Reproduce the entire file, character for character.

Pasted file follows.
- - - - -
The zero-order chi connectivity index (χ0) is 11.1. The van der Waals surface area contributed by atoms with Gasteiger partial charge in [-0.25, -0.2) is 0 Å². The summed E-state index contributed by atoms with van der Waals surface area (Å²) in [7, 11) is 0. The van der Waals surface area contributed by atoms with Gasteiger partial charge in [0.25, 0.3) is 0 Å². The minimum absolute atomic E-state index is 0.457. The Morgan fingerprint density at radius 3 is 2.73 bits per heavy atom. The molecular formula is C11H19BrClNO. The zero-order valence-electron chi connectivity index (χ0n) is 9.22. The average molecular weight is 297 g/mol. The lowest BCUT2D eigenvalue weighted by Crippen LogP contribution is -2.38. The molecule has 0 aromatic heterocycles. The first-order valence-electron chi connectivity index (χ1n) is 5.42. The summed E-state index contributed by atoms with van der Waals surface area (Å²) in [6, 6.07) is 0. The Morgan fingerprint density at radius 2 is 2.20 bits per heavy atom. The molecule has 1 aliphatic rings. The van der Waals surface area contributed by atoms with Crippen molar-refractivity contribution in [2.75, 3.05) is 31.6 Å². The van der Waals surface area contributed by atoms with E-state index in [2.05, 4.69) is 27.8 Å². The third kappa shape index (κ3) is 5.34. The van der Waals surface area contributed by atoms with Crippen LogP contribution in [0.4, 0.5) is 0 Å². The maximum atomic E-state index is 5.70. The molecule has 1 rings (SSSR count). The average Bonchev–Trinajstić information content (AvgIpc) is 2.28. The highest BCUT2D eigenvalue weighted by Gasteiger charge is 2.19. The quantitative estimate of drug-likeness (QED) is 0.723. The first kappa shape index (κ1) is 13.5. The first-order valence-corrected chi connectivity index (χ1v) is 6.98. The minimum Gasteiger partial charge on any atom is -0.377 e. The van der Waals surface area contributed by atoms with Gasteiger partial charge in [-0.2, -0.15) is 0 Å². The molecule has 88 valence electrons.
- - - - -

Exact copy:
The zero-order chi connectivity index (χ0) is 11.1. The van der Waals surface area contributed by atoms with Gasteiger partial charge in [-0.25, -0.2) is 0 Å². The summed E-state index contributed by atoms with van der Waals surface area (Å²) in [7, 11) is 0. The van der Waals surface area contributed by atoms with Gasteiger partial charge in [0.25, 0.3) is 0 Å². The minimum absolute atomic E-state index is 0.457. The Morgan fingerprint density at radius 3 is 2.73 bits per heavy atom. The molecular formula is C11H19BrClNO. The zero-order valence-electron chi connectivity index (χ0n) is 9.22. The average molecular weight is 297 g/mol. The lowest BCUT2D eigenvalue weighted by Crippen LogP contribution is -2.38. The molecule has 0 aromatic heterocycles. The first-order valence-electron chi connectivity index (χ1n) is 5.42. The summed E-state index contributed by atoms with van der Waals surface area (Å²) in [6, 6.07) is 0. The Morgan fingerprint density at radius 2 is 2.20 bits per heavy atom. The molecule has 1 aliphatic rings. The van der Waals surface area contributed by atoms with Crippen molar-refractivity contribution in [2.75, 3.05) is 31.6 Å². The van der Waals surface area contributed by atoms with E-state index in [2.05, 4.69) is 27.8 Å². The third kappa shape index (κ3) is 5.34. The van der Waals surface area contributed by atoms with Crippen LogP contribution in [0.4, 0.5) is 0 Å². The maximum atomic E-state index is 5.70. The molecule has 1 rings (SSSR count). The average Bonchev–Trinajstić information content (AvgIpc) is 2.28. The highest BCUT2D eigenvalue weighted by Gasteiger charge is 2.19. The quantitative estimate of drug-likeness (QED) is 0.723. The first kappa shape index (κ1) is 13.5. The first-order valence-corrected chi connectivity index (χ1v) is 6.98. The minimum Gasteiger partial charge on any atom is -0.377 e. The van der Waals surface area contributed by atoms with Gasteiger partial charge in [-0.2, -0.15) is 0 Å². The molecule has 88 valence electrons.